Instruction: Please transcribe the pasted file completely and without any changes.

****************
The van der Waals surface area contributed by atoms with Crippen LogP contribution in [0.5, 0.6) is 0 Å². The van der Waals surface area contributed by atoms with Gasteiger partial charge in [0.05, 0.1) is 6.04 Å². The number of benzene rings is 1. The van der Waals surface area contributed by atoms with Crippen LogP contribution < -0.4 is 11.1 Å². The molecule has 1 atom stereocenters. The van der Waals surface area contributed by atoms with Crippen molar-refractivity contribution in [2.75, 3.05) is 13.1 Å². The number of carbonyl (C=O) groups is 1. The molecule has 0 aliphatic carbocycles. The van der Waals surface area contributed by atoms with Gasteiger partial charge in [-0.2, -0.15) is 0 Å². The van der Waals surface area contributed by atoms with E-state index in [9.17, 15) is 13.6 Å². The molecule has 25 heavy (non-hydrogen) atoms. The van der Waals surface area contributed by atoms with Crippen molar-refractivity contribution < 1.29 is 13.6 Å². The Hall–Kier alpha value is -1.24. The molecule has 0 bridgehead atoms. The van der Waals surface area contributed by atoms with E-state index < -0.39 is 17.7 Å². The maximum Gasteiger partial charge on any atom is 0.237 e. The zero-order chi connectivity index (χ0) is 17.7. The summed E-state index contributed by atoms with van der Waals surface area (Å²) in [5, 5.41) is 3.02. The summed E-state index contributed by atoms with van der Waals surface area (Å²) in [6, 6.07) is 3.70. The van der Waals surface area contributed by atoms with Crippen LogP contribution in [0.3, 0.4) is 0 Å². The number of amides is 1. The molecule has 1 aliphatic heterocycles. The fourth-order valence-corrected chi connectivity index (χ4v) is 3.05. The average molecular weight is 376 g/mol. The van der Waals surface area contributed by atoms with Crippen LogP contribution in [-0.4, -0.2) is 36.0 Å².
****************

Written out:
The van der Waals surface area contributed by atoms with Crippen LogP contribution in [0.5, 0.6) is 0 Å². The van der Waals surface area contributed by atoms with Gasteiger partial charge in [0.05, 0.1) is 6.04 Å². The number of benzene rings is 1. The van der Waals surface area contributed by atoms with Crippen LogP contribution < -0.4 is 11.1 Å². The molecule has 1 atom stereocenters. The van der Waals surface area contributed by atoms with Crippen molar-refractivity contribution in [2.75, 3.05) is 13.1 Å². The number of carbonyl (C=O) groups is 1. The molecule has 0 aliphatic carbocycles. The van der Waals surface area contributed by atoms with Gasteiger partial charge in [-0.2, -0.15) is 0 Å². The van der Waals surface area contributed by atoms with E-state index in [9.17, 15) is 13.6 Å². The molecule has 25 heavy (non-hydrogen) atoms. The van der Waals surface area contributed by atoms with Crippen molar-refractivity contribution < 1.29 is 13.6 Å². The Hall–Kier alpha value is -1.24. The molecule has 0 bridgehead atoms. The van der Waals surface area contributed by atoms with E-state index < -0.39 is 17.7 Å². The maximum Gasteiger partial charge on any atom is 0.237 e. The zero-order chi connectivity index (χ0) is 17.7. The summed E-state index contributed by atoms with van der Waals surface area (Å²) in [5, 5.41) is 3.02. The summed E-state index contributed by atoms with van der Waals surface area (Å²) in [6, 6.07) is 3.70. The van der Waals surface area contributed by atoms with Crippen LogP contribution in [0.3, 0.4) is 0 Å². The number of amides is 1. The molecule has 1 aliphatic heterocycles. The fourth-order valence-corrected chi connectivity index (χ4v) is 3.05. The average molecular weight is 376 g/mol. The van der Waals surface area contributed by atoms with Crippen LogP contribution in [-0.4, -0.2) is 36.0 Å².